Today I am honored to host fellow author Jennifer Rae Gravely! Jennifer has two sweet romances published at Astraea Press, but recently she spread her wings a bit and ventured into the hot new genre called New Adult. These books are written for and about people in their 20s and early 30s, with edgier topics and situations. Jennifer’s newest book, Drown, is the first of three novels about a young lady named Andie and her struggles as she reaches adulthood. First, let’s learn a bit about Jennifer:
Born in Ohio but raised in Pickens, SC, Jennifer Rae Gravely graduated from Converse College with a triple major in History, Politics, and English before earning a master’s degree in education. Returning to her high school alma mater to teach English and coach volleyball, Gravely’s teams won five state championships and seven upper state titles in eleven years. Moreover, the SCACA named her coach of the year for the 2013 season.
Jennifer writes about the fictional Southern town of Keowee. The Astraea Press novels, Knight of the Dead and Set to Love, in addition to the short story, “Love and Diamonds,” deal with present day Keowee and are contemporary romances. The edgier Drown, published by Blue Tulip Publishing, takes place in the eighties and nineties and is best classified as new adult fiction.
She lives with her husband, daughter, seven beagles, and one rescued barn cat.
Now let’s learn a little about the book Drown:
Like a soldier at attention, the air stood motionless awaiting the orders of the sky. Drown, a Southern girl’s story of self.
When Andie Drown’s mother suddenly leaves them, Andie sees her athletic scholarship as the only escape from small town life. Then the local hero Stone Harrison finally notices her. Their torrid relationship, punctuated by booze, brawls, and betrayal, causes her to question what she wants for her future.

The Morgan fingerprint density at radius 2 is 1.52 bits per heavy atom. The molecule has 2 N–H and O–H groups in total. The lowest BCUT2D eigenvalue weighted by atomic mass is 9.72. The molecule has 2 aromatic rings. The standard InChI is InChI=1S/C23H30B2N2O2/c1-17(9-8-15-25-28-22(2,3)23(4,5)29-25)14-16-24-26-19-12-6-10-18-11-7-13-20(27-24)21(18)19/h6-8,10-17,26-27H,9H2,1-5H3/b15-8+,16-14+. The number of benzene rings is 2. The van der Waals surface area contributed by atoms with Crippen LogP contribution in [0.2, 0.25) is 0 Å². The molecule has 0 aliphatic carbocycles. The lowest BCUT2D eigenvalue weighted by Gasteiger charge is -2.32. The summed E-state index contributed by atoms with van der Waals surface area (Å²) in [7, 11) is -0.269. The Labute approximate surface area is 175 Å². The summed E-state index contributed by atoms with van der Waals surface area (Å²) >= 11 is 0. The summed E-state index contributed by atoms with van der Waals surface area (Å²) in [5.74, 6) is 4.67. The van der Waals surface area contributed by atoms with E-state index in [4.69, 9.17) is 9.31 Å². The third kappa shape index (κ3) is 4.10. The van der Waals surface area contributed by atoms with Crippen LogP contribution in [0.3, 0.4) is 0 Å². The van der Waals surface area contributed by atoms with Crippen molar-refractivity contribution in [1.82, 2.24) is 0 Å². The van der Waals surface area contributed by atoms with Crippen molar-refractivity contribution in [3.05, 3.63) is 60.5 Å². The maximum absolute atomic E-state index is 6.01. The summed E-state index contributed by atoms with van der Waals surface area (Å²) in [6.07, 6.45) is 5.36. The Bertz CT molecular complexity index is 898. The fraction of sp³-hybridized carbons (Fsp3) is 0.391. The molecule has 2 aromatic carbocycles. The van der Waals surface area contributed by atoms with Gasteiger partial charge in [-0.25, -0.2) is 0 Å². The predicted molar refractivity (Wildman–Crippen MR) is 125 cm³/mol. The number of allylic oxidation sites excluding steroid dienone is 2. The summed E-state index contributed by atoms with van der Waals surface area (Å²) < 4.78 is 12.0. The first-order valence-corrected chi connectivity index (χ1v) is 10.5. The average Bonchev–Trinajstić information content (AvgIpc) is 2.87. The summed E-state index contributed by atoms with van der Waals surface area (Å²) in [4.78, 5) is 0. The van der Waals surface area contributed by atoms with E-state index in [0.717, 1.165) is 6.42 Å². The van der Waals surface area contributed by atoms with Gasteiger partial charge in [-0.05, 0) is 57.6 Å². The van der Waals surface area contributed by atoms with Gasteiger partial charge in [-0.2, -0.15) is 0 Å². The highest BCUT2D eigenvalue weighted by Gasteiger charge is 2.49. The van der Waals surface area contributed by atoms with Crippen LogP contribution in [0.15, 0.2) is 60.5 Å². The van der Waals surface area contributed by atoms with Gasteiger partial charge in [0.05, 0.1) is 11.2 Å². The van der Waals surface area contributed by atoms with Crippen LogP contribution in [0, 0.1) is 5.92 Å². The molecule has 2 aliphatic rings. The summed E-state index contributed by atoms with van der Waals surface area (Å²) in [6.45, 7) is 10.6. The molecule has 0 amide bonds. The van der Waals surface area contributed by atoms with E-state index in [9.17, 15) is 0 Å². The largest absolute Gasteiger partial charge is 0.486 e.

Will Andie follow in her mother’s footsteps and give up her dream, or will she make her own path and lose the soldier she loves?
Here's an excerpt:
I eased away from Katie and swam with long, lazy strokes. Muted by the humidity and the alcohol, the voices coming from the shallow area drifted away like the memories of childhood. After a time, I flipped over on my back and gazed at the sky. Clouds suddenly obscured the silver glow of the moon; the water and air merged. I lost my sense of direction and fear seized my body. I treaded water in a circle, unsure.
Finally a voice carried out to me. “Over here. Swim this way. You’re out too far.”
With renewed strength and direction, I swam toward the voice. At last I touched the muddy ground. After I waded out of the water, I collapsed on the shore.
“Are you all right?” He climbed out of the shallow water and lit the cigarette he had tucked behind his ear. “You were in the middle of the lake.”
“I’m a little winded.” I put my hand to my chest.
“And you call yourself an athlete.”
I opened my mouth.
“You’re Andie Drown, right?” His gaze raked over my body.
“I’m Stone.” He offered his hand and lifted me to my feet. “Stone Harrison.”
I swayed from dizziness and gripped his hand to steady myself. “Yes, I know.”
His smile bespoke the arrogance of reputation. The pinpoint of light from the tip of his cigarette sizzled.
“My friend Janet, her brother is Jon.” I sounded like an idiot.
His grin widened. “Aren’t you going to that liberal girls’ school to play volleyball?”
I dropped his hand and squared my shoulders. “Yes, I am. Then I’m going to law school.” He looked more impressed with my breasts than with my career aspirations. Despite an acute awareness of the cool air against my wet skin, I wasn’t anxious to join the others at the fire. “I leave for school in mid-August.”
“I’ll be home through the fourth of July. Let’s get—”
“Stone.” A shrill voice interrupted. “There you are.”
“Dry,” he said, as a petite brunette in a green bikini shimmied between us. “Let’s get dry.”
Drown is available at Smashwords.